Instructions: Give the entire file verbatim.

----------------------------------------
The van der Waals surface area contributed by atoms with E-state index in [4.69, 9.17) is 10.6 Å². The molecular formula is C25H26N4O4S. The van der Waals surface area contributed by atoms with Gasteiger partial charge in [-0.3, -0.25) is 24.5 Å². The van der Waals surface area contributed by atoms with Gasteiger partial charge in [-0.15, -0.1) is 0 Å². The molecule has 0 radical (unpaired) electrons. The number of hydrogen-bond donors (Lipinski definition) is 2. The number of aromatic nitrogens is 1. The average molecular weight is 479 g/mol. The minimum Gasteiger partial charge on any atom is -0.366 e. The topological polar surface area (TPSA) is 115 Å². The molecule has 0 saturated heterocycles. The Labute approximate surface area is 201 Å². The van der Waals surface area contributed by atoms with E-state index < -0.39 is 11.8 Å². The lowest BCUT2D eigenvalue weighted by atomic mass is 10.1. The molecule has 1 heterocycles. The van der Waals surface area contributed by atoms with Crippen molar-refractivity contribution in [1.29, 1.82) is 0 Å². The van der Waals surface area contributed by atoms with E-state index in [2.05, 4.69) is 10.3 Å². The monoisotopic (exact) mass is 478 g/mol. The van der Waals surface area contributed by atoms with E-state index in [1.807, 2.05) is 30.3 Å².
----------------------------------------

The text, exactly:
The van der Waals surface area contributed by atoms with E-state index in [4.69, 9.17) is 10.6 Å². The molecular formula is C25H26N4O4S. The van der Waals surface area contributed by atoms with Gasteiger partial charge in [-0.3, -0.25) is 24.5 Å². The van der Waals surface area contributed by atoms with Gasteiger partial charge in [-0.15, -0.1) is 0 Å². The molecule has 0 radical (unpaired) electrons. The number of hydrogen-bond donors (Lipinski definition) is 2. The number of aromatic nitrogens is 1. The average molecular weight is 479 g/mol. The minimum Gasteiger partial charge on any atom is -0.366 e. The topological polar surface area (TPSA) is 115 Å². The molecule has 0 saturated heterocycles. The Labute approximate surface area is 201 Å². The van der Waals surface area contributed by atoms with E-state index < -0.39 is 11.8 Å². The lowest BCUT2D eigenvalue weighted by atomic mass is 10.1. The molecule has 1 heterocycles. The van der Waals surface area contributed by atoms with Crippen molar-refractivity contribution in [1.29, 1.82) is 0 Å². The van der Waals surface area contributed by atoms with E-state index in [2.05, 4.69) is 10.3 Å². The monoisotopic (exact) mass is 478 g/mol. The van der Waals surface area contributed by atoms with E-state index in [1.807, 2.05) is 30.3 Å².